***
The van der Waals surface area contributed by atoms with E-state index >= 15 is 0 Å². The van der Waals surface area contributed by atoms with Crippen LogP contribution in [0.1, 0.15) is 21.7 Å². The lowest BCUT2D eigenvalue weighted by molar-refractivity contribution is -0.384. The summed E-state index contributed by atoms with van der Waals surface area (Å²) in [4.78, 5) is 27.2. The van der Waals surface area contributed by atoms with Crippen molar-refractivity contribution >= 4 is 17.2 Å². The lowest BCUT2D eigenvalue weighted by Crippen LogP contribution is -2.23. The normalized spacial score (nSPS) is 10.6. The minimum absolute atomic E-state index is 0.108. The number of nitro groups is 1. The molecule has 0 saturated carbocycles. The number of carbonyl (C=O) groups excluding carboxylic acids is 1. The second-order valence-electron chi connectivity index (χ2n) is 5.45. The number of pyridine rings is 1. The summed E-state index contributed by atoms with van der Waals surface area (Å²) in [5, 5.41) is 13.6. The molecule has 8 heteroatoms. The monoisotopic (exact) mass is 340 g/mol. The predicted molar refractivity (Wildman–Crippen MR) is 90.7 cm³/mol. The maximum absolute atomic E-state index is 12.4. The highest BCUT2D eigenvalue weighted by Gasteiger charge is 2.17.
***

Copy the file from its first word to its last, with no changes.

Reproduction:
The van der Waals surface area contributed by atoms with E-state index >= 15 is 0 Å². The van der Waals surface area contributed by atoms with Crippen LogP contribution in [0.1, 0.15) is 21.7 Å². The lowest BCUT2D eigenvalue weighted by molar-refractivity contribution is -0.384. The summed E-state index contributed by atoms with van der Waals surface area (Å²) in [4.78, 5) is 27.2. The van der Waals surface area contributed by atoms with Crippen molar-refractivity contribution >= 4 is 17.2 Å². The lowest BCUT2D eigenvalue weighted by Crippen LogP contribution is -2.23. The normalized spacial score (nSPS) is 10.6. The minimum absolute atomic E-state index is 0.108. The number of nitro groups is 1. The molecule has 0 saturated carbocycles. The number of carbonyl (C=O) groups excluding carboxylic acids is 1. The second-order valence-electron chi connectivity index (χ2n) is 5.45. The number of pyridine rings is 1. The summed E-state index contributed by atoms with van der Waals surface area (Å²) in [5, 5.41) is 13.6. The molecule has 8 heteroatoms. The monoisotopic (exact) mass is 340 g/mol. The predicted molar refractivity (Wildman–Crippen MR) is 90.7 cm³/mol. The maximum absolute atomic E-state index is 12.4. The highest BCUT2D eigenvalue weighted by Gasteiger charge is 2.17.